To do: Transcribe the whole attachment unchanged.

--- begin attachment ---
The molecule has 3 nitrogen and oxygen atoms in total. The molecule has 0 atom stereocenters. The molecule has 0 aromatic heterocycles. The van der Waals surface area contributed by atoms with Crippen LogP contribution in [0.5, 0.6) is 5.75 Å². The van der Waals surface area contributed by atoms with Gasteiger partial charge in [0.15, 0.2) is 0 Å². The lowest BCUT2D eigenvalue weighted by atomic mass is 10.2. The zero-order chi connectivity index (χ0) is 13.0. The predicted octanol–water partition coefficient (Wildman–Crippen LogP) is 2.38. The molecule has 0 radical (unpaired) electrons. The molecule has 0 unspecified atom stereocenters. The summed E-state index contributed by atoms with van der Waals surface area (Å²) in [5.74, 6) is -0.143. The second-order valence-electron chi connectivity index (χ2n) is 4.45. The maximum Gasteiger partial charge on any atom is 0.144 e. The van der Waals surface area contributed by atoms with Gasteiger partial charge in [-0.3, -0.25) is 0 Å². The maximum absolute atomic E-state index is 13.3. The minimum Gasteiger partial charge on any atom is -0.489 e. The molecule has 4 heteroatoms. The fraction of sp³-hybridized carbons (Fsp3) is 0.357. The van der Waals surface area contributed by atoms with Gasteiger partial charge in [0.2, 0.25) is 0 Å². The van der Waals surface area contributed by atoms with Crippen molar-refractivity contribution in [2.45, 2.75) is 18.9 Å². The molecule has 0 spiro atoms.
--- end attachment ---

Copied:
The molecule has 3 nitrogen and oxygen atoms in total. The molecule has 0 atom stereocenters. The molecule has 0 aromatic heterocycles. The van der Waals surface area contributed by atoms with Crippen LogP contribution in [0.5, 0.6) is 5.75 Å². The van der Waals surface area contributed by atoms with Gasteiger partial charge in [0.15, 0.2) is 0 Å². The lowest BCUT2D eigenvalue weighted by atomic mass is 10.2. The zero-order chi connectivity index (χ0) is 13.0. The predicted octanol–water partition coefficient (Wildman–Crippen LogP) is 2.38. The molecule has 0 radical (unpaired) electrons. The molecule has 0 unspecified atom stereocenters. The summed E-state index contributed by atoms with van der Waals surface area (Å²) in [5.74, 6) is -0.143. The second-order valence-electron chi connectivity index (χ2n) is 4.45. The maximum Gasteiger partial charge on any atom is 0.144 e. The van der Waals surface area contributed by atoms with Gasteiger partial charge in [-0.3, -0.25) is 0 Å². The maximum absolute atomic E-state index is 13.3. The minimum Gasteiger partial charge on any atom is -0.489 e. The molecule has 4 heteroatoms. The fraction of sp³-hybridized carbons (Fsp3) is 0.357. The van der Waals surface area contributed by atoms with Gasteiger partial charge in [0.2, 0.25) is 0 Å². The van der Waals surface area contributed by atoms with Crippen molar-refractivity contribution in [2.45, 2.75) is 18.9 Å². The molecule has 0 spiro atoms.